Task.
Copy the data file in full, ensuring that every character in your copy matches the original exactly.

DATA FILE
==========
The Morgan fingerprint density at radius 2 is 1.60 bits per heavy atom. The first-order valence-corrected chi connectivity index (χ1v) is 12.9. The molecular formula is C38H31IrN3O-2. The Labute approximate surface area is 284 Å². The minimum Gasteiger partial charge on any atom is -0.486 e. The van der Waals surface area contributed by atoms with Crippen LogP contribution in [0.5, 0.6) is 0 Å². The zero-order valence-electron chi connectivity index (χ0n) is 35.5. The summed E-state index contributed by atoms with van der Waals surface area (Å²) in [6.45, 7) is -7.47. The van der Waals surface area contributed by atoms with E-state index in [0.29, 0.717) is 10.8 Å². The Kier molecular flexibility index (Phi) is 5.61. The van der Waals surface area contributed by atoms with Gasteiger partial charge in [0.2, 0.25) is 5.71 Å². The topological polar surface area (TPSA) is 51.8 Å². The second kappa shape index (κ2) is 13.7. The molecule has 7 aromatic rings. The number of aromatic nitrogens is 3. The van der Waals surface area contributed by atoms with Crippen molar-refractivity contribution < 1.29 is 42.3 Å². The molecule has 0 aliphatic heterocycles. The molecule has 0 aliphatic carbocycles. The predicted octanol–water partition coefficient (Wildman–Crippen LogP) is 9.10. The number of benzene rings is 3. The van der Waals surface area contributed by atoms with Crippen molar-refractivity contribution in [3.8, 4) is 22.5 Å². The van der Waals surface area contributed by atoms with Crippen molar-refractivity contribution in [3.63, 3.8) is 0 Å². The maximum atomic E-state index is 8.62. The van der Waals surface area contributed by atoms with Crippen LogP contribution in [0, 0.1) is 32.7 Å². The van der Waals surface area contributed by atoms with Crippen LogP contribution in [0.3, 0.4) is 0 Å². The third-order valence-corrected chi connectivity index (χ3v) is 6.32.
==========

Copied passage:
The Morgan fingerprint density at radius 2 is 1.60 bits per heavy atom. The first-order valence-corrected chi connectivity index (χ1v) is 12.9. The molecular formula is C38H31IrN3O-2. The Labute approximate surface area is 284 Å². The minimum Gasteiger partial charge on any atom is -0.486 e. The van der Waals surface area contributed by atoms with Crippen LogP contribution in [0.5, 0.6) is 0 Å². The zero-order valence-electron chi connectivity index (χ0n) is 35.5. The summed E-state index contributed by atoms with van der Waals surface area (Å²) in [6.45, 7) is -7.47. The van der Waals surface area contributed by atoms with E-state index in [0.29, 0.717) is 10.8 Å². The Kier molecular flexibility index (Phi) is 5.61. The van der Waals surface area contributed by atoms with Gasteiger partial charge in [0.2, 0.25) is 5.71 Å². The topological polar surface area (TPSA) is 51.8 Å². The second kappa shape index (κ2) is 13.7. The molecule has 7 aromatic rings. The number of aromatic nitrogens is 3. The van der Waals surface area contributed by atoms with Crippen molar-refractivity contribution < 1.29 is 42.3 Å². The molecule has 0 aliphatic heterocycles. The molecule has 0 aliphatic carbocycles. The predicted octanol–water partition coefficient (Wildman–Crippen LogP) is 9.10. The number of benzene rings is 3. The van der Waals surface area contributed by atoms with Crippen molar-refractivity contribution in [3.8, 4) is 22.5 Å². The van der Waals surface area contributed by atoms with Crippen molar-refractivity contribution in [3.63, 3.8) is 0 Å². The maximum atomic E-state index is 8.62. The van der Waals surface area contributed by atoms with Crippen LogP contribution in [0, 0.1) is 32.7 Å². The van der Waals surface area contributed by atoms with Crippen LogP contribution in [0.3, 0.4) is 0 Å². The third-order valence-corrected chi connectivity index (χ3v) is 6.32.